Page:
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Everything to Know About Asbestos and Mesothelioma

Breathing in dust is unpleasant – but – breathing in asbestos dust is worse. It might not be so obvious from the start – but – the consequences can be quite serious. Over time, repeated exposure can be fatal. Every year, hundreds of workers die of an illness that is caused by contact with asbestos. 

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As a construction professional, you should already be familiar with how to avoid and control the potential risk of injury from exposure to asbestos dust. 

Consequences of Exposure to Asbestos Dust 

Exposure to asbestos dust can have serious consequences, such as the following:

  • Chest pain
  • Laryngeal cancer
  • Cough
  • Mesothelioma
  • Shortness of breath
  • Lung cancer
  • Asbestosis
  • Death 

Nonetheless, there are several ways you can prevent the harmful consequences. 

How Can You Get Exposed to Asbestos?

Exposure to asbestos dust is considered zero tolerance. In the past, asbestos was used as insulation in a number of materials in homes, such as gypsum panels, suspended ceiling panels, stucco, pipe-insulating materials, wall insulation, and vinyl floor tiles.

You get the general idea: asbestos was used in a lot of materials. Asbestos is friable, which means that as soon as one handles, cuts, or drills into any of these materials – one risks breathing in asbestos dust. The good news is that one can properly plan their job site to prevent breathing in asbestos.

You should never take any chances and ensure you call a specialist to come and perform an analysis of where the work is going to be done. This sort of analysis is specifically crucial when you are about to indulge in a DIY project at home. 

Opt for an Analysis by a Professional 

The analysis will determine the presence of asbestos and the level of risk associated with each task. Once you have the analysis by the professional, you can now get to work. Depending on the level of risk, the appropriate preventive measures are put in place, such as wearing protective equipment, managing waste, controlling emissions, and controlling access to the working area.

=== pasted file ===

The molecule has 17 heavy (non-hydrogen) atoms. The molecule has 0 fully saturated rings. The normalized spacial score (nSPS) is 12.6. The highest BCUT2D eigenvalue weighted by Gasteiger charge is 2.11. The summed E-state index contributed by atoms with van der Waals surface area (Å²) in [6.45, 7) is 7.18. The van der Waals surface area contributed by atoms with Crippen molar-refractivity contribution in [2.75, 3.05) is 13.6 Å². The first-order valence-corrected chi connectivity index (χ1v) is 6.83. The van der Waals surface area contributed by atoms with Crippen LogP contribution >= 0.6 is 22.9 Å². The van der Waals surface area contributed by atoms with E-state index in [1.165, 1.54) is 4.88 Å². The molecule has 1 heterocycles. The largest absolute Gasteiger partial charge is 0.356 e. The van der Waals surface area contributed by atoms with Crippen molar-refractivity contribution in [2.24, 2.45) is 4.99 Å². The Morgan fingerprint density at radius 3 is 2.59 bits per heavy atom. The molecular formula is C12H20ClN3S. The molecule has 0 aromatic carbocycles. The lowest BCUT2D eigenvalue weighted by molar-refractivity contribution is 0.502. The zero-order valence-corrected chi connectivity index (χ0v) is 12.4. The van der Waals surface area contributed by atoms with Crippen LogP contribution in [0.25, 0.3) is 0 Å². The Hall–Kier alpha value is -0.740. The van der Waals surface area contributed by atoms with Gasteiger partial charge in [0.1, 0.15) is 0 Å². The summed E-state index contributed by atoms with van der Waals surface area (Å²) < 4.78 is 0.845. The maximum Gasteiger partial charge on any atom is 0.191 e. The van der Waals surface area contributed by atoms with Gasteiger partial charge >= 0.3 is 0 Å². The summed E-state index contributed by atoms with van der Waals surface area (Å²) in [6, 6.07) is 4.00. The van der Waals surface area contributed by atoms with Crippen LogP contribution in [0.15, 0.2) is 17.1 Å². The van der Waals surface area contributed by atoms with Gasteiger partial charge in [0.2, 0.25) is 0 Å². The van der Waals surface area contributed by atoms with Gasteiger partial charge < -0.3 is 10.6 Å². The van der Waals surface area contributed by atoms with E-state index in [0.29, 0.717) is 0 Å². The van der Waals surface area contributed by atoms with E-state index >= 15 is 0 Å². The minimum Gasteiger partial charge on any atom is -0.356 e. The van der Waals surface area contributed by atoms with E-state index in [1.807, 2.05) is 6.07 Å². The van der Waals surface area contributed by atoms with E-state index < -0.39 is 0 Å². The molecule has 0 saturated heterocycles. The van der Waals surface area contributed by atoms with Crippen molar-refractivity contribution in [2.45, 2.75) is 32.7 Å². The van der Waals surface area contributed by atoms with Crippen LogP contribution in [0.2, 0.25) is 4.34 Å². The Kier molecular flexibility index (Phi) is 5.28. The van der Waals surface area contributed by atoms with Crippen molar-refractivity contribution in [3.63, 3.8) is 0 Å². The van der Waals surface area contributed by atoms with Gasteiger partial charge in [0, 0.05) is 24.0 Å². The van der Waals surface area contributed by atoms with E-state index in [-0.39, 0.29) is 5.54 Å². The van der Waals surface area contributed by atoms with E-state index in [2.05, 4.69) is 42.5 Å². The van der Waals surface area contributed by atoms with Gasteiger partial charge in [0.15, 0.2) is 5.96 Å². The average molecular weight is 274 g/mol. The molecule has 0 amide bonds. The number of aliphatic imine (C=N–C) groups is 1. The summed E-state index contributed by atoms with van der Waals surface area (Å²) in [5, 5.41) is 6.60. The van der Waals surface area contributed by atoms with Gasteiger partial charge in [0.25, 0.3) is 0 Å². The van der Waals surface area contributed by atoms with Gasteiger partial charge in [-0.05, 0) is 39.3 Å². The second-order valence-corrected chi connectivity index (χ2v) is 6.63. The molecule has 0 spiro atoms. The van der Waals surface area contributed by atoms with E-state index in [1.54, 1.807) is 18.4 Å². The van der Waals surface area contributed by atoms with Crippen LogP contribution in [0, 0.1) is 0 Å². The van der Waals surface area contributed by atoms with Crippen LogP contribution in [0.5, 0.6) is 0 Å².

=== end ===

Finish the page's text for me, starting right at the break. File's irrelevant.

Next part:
It is important to mention here that it is the level of each task that determines what preventive measures you need to implement. Also, if you work in the presence of asbestos, you must be properly trained. 

Beware the Symptoms of Mesothelioma 

If you work at a construction site where you believe to be exposed to harmful substances, you should know the symptoms of mesothelioma. 

Mesothelioma is a rare form of cancer that affects the thin layer of tissue that surrounds the organs. To recognize the disease, you can self-assess your body. You will need the following:

  • Recognition of symptoms
  • Doctor’s appointment
  • Treatment

Assess the Risk Level

Mesothelioma usually presents symptoms in people who have been exposed to asbestos over a long period of time. In most cases, the symptoms may not appear at all until three or more decades have passed after the exposure. 

Types of Mesothelioma

There are two types of mesothelioma. The first type is the pleural malignant mesothelioma which affects the tissues around the lungs, known as pleura. Rare forms of mesothelioma affect the tissue around the heart, abdomen, and testicles.